Margarett C Ellison, MD - Scientific Update - Atlanta, GA
TMH Gynecologic Oncology Specialists - 1775 One Healing Place, Tallahassee, FL 32308   (850) 431-4888
New FIGO ovarian cancer staging guidelines
 
     The International Federation of Gynecologists and Obstetricians (FIGO) has revised the staging of ovarian cancer. The approved, new ovarian cancer staging went into effect on Jan. 1, 2014.The revision by FIGO followed a series of meetings which were concluded in Italy at the end of 2012. Representatives of several international organizations including the SGO participated in these deliberations under the leadership of Professor Lynette Denny from South Africa, the Chair of FIGO committee on Gynecologic Oncology.The proposed changes were subsequently approved by the FIGO Executive Board, The American Joint Committee on Cancer (AJCC) and the International Union Against Cancer (UICC). This new staging also applies to Fallopian tube cancer and primary peritoneal cancer (where feasible). The new staging is summarized in this FIGO Ovarian Cancer Staging document with changes in italics. The guidelines will be published in the January 2014 issue of the International Journal of Gynecology and Obstetrics.
 
SGO Postition Statement on Uterine Morcellation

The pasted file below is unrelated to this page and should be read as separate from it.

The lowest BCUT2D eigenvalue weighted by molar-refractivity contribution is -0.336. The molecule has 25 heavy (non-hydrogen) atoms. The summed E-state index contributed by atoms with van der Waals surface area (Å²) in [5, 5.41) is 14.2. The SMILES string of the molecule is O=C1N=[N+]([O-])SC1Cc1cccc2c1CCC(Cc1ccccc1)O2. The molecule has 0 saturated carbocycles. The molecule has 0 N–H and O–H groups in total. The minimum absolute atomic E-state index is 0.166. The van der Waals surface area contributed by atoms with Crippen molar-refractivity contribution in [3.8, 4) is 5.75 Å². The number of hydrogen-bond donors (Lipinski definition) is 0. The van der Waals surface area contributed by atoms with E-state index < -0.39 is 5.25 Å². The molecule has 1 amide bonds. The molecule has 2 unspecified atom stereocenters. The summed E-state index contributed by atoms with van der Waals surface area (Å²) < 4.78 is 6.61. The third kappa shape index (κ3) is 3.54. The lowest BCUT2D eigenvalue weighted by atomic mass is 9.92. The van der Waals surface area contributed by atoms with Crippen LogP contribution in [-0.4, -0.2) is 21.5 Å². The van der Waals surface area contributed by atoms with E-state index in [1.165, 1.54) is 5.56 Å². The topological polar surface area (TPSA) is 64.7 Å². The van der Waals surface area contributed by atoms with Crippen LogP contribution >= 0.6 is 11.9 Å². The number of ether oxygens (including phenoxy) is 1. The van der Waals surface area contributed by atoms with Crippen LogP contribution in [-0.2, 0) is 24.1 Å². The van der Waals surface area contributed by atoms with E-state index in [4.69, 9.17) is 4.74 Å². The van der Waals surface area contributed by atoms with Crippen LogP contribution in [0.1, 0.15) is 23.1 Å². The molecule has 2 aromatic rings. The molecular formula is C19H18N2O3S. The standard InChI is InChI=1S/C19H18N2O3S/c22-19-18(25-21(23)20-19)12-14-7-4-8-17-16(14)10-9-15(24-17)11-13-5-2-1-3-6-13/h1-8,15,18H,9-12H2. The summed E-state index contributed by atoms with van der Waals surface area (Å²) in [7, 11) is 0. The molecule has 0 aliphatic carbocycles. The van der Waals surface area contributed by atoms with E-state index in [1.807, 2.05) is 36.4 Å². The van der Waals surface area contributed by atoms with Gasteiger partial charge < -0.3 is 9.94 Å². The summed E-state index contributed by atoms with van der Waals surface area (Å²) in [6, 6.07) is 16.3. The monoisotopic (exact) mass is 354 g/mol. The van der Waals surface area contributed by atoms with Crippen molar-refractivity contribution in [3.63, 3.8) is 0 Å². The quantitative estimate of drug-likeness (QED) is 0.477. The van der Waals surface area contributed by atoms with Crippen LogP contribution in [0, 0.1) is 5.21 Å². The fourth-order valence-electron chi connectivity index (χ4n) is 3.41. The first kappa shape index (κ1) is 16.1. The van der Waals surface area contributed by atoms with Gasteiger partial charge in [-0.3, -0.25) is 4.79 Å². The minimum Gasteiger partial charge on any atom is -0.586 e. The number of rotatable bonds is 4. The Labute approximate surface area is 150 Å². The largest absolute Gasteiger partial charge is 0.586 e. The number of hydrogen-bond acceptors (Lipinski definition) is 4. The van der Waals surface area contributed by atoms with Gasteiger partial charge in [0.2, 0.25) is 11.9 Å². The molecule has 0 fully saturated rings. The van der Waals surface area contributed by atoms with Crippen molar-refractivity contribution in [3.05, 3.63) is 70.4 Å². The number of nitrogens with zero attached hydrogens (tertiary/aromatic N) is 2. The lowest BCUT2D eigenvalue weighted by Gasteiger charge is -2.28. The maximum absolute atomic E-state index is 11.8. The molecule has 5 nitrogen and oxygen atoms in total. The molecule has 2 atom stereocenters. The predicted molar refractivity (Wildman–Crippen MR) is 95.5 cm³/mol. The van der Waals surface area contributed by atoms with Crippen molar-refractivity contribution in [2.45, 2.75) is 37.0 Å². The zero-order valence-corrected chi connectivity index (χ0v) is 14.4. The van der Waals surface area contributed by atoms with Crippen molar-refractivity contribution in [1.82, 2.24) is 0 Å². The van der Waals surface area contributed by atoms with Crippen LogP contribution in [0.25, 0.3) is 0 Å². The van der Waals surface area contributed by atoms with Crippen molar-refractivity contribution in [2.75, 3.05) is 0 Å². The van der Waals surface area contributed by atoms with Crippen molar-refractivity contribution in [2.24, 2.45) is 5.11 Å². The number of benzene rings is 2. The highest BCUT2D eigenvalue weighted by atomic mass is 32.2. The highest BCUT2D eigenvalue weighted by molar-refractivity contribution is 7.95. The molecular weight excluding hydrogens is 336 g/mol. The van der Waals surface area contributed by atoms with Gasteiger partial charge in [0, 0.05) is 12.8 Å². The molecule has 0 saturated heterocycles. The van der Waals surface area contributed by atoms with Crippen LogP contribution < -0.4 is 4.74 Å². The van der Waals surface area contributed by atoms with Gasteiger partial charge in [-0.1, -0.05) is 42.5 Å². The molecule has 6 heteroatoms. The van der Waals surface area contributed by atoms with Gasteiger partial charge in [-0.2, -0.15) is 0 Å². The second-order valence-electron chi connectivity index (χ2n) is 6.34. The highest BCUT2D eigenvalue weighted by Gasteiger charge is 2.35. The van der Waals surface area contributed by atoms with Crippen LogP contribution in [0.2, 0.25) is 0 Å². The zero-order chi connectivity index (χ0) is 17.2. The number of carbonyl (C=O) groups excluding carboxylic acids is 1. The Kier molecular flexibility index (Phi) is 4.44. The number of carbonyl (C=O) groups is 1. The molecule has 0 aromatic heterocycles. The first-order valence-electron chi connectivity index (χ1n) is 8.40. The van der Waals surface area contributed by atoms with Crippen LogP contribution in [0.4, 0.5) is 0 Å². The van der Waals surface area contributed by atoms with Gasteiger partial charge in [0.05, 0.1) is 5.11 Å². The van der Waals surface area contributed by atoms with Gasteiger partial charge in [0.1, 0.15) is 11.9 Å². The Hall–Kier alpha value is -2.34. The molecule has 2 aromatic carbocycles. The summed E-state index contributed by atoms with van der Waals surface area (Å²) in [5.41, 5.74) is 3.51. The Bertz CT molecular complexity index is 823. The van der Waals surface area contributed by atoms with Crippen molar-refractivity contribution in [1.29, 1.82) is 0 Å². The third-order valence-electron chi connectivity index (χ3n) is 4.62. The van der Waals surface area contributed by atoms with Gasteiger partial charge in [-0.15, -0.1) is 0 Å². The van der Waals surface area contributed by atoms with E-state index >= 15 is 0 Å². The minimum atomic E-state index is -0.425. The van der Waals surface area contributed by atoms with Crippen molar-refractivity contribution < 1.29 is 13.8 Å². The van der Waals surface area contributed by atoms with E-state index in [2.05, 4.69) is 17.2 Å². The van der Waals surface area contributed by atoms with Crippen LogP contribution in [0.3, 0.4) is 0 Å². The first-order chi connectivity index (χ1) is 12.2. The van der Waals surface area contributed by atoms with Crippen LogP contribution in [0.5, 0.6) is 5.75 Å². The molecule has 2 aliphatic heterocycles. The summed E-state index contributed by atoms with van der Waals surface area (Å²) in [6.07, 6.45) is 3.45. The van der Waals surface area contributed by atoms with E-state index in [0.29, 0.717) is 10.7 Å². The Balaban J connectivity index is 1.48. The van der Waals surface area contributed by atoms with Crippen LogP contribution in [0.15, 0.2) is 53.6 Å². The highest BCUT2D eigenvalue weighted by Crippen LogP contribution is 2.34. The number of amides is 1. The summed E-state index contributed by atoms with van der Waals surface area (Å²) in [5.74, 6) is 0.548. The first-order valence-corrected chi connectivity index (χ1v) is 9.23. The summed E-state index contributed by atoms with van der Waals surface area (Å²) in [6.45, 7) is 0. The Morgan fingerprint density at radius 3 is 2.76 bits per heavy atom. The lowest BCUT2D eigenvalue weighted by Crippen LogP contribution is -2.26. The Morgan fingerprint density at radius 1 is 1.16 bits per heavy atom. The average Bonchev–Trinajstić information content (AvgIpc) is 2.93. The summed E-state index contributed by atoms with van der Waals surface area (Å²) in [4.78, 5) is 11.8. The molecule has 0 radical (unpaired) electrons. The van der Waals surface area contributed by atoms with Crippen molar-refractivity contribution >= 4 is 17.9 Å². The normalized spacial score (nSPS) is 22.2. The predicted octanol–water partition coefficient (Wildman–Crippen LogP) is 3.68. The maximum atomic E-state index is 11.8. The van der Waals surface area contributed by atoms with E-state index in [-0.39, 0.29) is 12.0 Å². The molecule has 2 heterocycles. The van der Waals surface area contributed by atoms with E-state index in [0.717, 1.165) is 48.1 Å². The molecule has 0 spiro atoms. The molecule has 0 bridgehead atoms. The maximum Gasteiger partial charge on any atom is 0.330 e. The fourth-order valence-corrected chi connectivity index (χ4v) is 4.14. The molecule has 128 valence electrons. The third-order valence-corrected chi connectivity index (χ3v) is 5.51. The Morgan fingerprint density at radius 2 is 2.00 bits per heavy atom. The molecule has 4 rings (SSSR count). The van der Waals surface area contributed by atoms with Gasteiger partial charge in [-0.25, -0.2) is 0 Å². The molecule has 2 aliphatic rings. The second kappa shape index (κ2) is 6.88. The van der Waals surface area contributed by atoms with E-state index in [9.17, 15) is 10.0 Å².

Uterine morcellation is commonly performed intracorporeally by gynecologists to remove the uterus through small incisions. Most commonly, morcellation is performed to reduce the size of an enlarged uterus so that it may be removed through small laparoscopic incisions or through the vagina, thus minimizing the morbidity of a larger “open” incision. However, power morcellation or other techniques that cut up the uterus in the abdomen have the potential to disseminate an otherwise contained malignancy throughout the abdominal cavity. For this reason, the Society of Gynecologic Oncology (SGO) asserts that it is generally contraindicated in the presence of documented or highly suspected malignancy, and may be inadvisable in premalignant conditions or risk-reducing surgery. Patients being considered for minimally invasive surgery performed by laparoscopic or robotic techniques who might require intracorporeal morcellation should be appropriately evaluated for the possibility of coexisting uterine or cervical malignancy. Other options to intracorporeal morcellation include removing the uterus through a mini-laparotomy or morcellating the uterus inside a laparoscopic bag.Uterine leiomyomas are a common indication for power morcellation. Fewer than one out of 1000 women who undergo hysterectomy for leiomyomas will have an underlying malignancy. The SGO recognizes that currently there is no reliable method to differentiate benign from malignant leiomyomas (leiomyosarcomas or endometrial stromal sarcomas) before they are removed. Furthermore, these diseases offer an extremely poor prognosis even when specimens are removed intact. Patients and doctors should communicate about the risks, benefits and alternatives of all procedures so that a patient is able to make an informed and voluntary decision about accepting or declining medical care (ACOG Committee Opinion 439 Informed Consent).